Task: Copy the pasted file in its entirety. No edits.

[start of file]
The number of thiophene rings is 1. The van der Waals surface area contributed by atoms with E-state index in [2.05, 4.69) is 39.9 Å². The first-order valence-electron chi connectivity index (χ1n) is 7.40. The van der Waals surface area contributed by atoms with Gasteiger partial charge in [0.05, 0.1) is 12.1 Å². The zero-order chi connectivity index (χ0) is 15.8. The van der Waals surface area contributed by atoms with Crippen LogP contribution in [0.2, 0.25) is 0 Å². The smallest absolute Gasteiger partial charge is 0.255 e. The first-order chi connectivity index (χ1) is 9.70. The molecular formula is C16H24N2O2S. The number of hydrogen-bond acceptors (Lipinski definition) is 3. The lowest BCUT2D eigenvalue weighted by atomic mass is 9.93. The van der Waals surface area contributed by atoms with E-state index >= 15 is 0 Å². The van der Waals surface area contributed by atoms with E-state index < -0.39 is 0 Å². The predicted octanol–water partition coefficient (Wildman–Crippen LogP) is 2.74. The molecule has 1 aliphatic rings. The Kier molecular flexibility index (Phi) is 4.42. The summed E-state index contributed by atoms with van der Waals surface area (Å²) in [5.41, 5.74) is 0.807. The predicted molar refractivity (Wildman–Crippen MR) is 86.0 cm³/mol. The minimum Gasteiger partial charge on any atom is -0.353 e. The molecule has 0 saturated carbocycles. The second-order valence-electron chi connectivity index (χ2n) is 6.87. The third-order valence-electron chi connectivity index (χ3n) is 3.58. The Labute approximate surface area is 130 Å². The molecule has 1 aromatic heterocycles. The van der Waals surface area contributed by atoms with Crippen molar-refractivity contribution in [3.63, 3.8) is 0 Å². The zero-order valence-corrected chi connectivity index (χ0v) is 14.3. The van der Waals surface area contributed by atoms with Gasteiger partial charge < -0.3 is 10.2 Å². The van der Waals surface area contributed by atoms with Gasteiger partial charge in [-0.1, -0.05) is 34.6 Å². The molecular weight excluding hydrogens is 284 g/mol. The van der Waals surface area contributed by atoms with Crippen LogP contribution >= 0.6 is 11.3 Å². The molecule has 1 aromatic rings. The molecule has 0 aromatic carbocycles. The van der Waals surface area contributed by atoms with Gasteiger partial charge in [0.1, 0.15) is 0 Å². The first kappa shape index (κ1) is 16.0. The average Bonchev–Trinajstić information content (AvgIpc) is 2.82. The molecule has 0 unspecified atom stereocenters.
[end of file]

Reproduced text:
The number of thiophene rings is 1. The van der Waals surface area contributed by atoms with E-state index in [2.05, 4.69) is 39.9 Å². The first-order valence-electron chi connectivity index (χ1n) is 7.40. The van der Waals surface area contributed by atoms with Gasteiger partial charge in [0.05, 0.1) is 12.1 Å². The zero-order chi connectivity index (χ0) is 15.8. The van der Waals surface area contributed by atoms with Crippen LogP contribution in [0.2, 0.25) is 0 Å². The smallest absolute Gasteiger partial charge is 0.255 e. The first-order chi connectivity index (χ1) is 9.70. The molecular formula is C16H24N2O2S. The number of hydrogen-bond acceptors (Lipinski definition) is 3. The lowest BCUT2D eigenvalue weighted by atomic mass is 9.93. The van der Waals surface area contributed by atoms with E-state index >= 15 is 0 Å². The van der Waals surface area contributed by atoms with E-state index < -0.39 is 0 Å². The predicted octanol–water partition coefficient (Wildman–Crippen LogP) is 2.74. The molecule has 1 aliphatic rings. The Kier molecular flexibility index (Phi) is 4.42. The summed E-state index contributed by atoms with van der Waals surface area (Å²) in [5.41, 5.74) is 0.807. The predicted molar refractivity (Wildman–Crippen MR) is 86.0 cm³/mol. The minimum Gasteiger partial charge on any atom is -0.353 e. The molecule has 0 saturated carbocycles. The second-order valence-electron chi connectivity index (χ2n) is 6.87. The third-order valence-electron chi connectivity index (χ3n) is 3.58. The Labute approximate surface area is 130 Å². The molecule has 1 aromatic heterocycles. The van der Waals surface area contributed by atoms with Crippen molar-refractivity contribution in [3.63, 3.8) is 0 Å². The zero-order valence-corrected chi connectivity index (χ0v) is 14.3. The van der Waals surface area contributed by atoms with Gasteiger partial charge < -0.3 is 10.2 Å². The van der Waals surface area contributed by atoms with Gasteiger partial charge in [-0.1, -0.05) is 34.6 Å². The molecular weight excluding hydrogens is 284 g/mol. The van der Waals surface area contributed by atoms with Crippen LogP contribution >= 0.6 is 11.3 Å². The molecule has 1 aromatic rings. The molecule has 0 aromatic carbocycles. The van der Waals surface area contributed by atoms with Gasteiger partial charge in [0.1, 0.15) is 0 Å². The first kappa shape index (κ1) is 16.0. The average Bonchev–Trinajstić information content (AvgIpc) is 2.82. The molecule has 0 unspecified atom stereocenters.